Eye Health

Do you guys go to the Ophthamologist regularly? I go every 6 months sometimes every 3 depending on whether something may be going on in my eye. I have mild retinopathy in my right eye so the moment I feel as though I am having a problem I will always call the doctor to make sure that nothing has changed. What about you?

I go once a year.  So far no problems.

My opthamologist is hilarious.  He talks super fast and always has students following him who look shell shocked.  Most doctor appointments are kind of boring, but his are awe inspiring.  

yes, every 4 months or so.  I have access to great doctors around the NYC area so finding a retina specialist was easy for me.   the important thing, IMO, is a retina exam with the sodium fluorescein and retinography.  1x per year, to check the actual blood vessels, and it wouldn't be worth going if your doctor can't do one right in the office.

What has your A1C been? If your A1C is good do you not get complications?

jess, if you are asking in general, better a1c usually means less complications, but  I don't know many people with type 1 who have hba1c below 5.5% and random blood sugars below 140 mg/dl all of the time.

complications can occur with "good"  a1c.  that's the point of the thread, I think.  anyway, I believe it's a good idea to get your eyes checked by a speciaist because retinopathy doesn't have symptoms, until damage has been done.


My last a1c was 6.3 if you are asking me. I am not sure if you were. But Joe is right complications can occur with an in range a1c level.

Wow....did you always have an a1c in the 6 range? If you did I cannot believe you got a.complication!

Complications aren't fair and they can't be easily predicted. Being in tight control helps reduce the liklihood, but it still happens.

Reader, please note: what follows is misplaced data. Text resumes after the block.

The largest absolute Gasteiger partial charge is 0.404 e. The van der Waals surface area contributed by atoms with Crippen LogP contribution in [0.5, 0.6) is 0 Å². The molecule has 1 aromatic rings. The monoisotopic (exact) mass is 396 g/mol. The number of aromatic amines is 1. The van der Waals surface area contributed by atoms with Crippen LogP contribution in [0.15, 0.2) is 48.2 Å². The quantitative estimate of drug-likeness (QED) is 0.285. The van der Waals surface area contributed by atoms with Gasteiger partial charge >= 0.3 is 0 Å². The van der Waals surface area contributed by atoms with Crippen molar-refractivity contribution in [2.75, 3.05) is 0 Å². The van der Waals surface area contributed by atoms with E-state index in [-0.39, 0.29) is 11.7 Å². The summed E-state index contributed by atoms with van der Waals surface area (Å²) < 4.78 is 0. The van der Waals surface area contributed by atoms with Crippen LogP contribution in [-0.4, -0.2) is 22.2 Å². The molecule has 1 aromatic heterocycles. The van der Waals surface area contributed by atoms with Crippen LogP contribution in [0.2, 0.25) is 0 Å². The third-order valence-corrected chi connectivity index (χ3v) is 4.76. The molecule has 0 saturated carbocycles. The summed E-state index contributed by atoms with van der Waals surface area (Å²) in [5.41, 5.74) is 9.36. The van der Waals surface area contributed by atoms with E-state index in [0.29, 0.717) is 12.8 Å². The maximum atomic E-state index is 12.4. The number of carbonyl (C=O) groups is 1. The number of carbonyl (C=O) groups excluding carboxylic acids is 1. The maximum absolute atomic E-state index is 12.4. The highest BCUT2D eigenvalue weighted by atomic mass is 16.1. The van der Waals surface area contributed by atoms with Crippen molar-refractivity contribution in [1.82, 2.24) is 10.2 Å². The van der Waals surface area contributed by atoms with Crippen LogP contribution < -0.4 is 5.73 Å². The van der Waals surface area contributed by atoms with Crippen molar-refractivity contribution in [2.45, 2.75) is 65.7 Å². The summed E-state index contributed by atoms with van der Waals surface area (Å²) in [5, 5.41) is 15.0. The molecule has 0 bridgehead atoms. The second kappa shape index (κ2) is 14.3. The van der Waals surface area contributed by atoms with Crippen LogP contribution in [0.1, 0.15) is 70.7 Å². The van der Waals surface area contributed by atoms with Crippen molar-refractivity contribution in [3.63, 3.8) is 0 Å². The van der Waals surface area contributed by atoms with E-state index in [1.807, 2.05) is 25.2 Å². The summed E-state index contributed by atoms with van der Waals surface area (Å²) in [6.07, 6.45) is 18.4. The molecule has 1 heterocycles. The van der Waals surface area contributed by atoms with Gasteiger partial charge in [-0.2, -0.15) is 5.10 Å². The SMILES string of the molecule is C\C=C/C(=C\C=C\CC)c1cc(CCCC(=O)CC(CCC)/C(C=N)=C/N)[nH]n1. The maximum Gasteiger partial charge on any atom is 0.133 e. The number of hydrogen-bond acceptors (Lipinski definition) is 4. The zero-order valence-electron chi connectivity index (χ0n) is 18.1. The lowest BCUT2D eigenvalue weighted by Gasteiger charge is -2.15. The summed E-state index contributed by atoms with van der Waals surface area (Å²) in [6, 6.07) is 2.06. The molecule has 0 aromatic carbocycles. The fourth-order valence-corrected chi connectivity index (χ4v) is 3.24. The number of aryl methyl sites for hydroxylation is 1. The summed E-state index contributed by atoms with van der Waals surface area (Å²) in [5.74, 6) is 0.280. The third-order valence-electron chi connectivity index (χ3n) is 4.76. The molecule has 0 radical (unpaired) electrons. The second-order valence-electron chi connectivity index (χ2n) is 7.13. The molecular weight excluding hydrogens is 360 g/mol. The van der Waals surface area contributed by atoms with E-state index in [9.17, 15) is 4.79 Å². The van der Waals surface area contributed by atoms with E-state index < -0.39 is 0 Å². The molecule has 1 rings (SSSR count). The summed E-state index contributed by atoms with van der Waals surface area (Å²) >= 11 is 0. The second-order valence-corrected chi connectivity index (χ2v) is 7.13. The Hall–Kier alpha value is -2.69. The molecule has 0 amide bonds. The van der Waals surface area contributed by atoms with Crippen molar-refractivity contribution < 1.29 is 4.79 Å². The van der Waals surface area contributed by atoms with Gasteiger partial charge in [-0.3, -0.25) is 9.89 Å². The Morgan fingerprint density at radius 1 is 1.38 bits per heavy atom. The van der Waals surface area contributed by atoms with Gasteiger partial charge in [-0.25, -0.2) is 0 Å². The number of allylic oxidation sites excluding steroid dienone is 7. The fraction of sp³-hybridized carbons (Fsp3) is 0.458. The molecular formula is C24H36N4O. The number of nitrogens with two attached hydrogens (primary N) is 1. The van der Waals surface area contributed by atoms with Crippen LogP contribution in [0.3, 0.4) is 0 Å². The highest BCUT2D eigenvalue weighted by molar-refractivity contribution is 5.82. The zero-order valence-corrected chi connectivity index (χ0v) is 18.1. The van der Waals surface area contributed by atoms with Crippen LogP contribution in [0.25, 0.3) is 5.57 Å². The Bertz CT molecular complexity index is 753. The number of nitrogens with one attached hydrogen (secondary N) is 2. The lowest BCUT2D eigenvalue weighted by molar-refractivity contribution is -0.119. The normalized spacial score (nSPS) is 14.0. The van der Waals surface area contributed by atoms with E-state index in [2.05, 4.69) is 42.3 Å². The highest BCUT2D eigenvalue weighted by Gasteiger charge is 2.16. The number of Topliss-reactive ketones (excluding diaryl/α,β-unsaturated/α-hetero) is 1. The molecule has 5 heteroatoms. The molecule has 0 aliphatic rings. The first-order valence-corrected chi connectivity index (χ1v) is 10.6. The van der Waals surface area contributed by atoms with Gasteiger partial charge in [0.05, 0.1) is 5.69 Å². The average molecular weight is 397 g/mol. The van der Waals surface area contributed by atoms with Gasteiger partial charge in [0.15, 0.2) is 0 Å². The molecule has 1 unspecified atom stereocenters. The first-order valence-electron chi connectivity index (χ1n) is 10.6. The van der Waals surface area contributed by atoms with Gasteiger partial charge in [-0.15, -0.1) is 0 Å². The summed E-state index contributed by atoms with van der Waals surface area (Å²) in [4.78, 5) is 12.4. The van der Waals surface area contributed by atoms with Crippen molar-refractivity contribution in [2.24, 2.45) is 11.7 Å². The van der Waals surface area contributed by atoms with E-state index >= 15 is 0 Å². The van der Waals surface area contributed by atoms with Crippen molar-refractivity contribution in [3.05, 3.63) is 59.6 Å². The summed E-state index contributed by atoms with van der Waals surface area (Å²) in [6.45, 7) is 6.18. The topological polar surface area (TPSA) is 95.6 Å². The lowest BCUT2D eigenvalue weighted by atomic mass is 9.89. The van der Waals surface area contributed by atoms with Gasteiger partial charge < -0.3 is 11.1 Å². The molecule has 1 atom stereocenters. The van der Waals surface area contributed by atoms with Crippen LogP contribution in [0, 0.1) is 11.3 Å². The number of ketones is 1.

Then there are people like me.  I have a 6.6 A1c now, but for more than a decade had A1cs around 14-15.  Not even sure what it was as a little kid, but it was probably high then too.  I don't have retinopathy or any other complication.  Researchers think some of us are somehow protected from complications.  Also, in the Joslin study on people who've lived with type 1 at least 50 years, 3/4 of them still make some insulin.  That's a huge help in regulating blood sugar.

There was a 2009 study in the Archives of Internal Medicine that does a good job of explaining.


Basically people who have less tight control have these levels of complications after 30 years with diabetes:

  • 50% retinopathy (but 90% of those cases are treatable now)
  • 25% nephropathy (kidney disease)
  • 14% cardiovascular disease

Those with intensive therapy, who keep A1c below the magic 7.0 have complication rates after 30 years with diabetes of:

  • 21% retinopathy (but 90% of those cases are treatable now)
  • 9% nephropathy (kidney disease)
  • 9% cardiovascular disease
  • And fewer than than 1% had blindness, needed kidney replacement, or underwent amputation because of diabetes during the same time frame.

So you reduce your rate of complications if you have fewer highs and lows.  But you aren't safe from or definitely getting complications either way.

in my opinion, a1c is a BS indicator of good control and it's overrated and misunderstood.  it's an average.  how can you manipulate an average?  you could have an a1c of 6.8  the reality is you could have had 55-280 all day long.  a1c doesn't capture the roller coaster.

a very little discussed issue is with step changes to tighter control.  I had no retinopathy until I achieved better control, then new blood vessels started to grow.  My specialist believes that high blood sugar causes slow decay of retina blood circulation, a step change to better control could play a part in a trigger for the eye attempting to increase blood flow, by growing new vessels.  the new ones are typically the most likely to leak.  scary thoughts.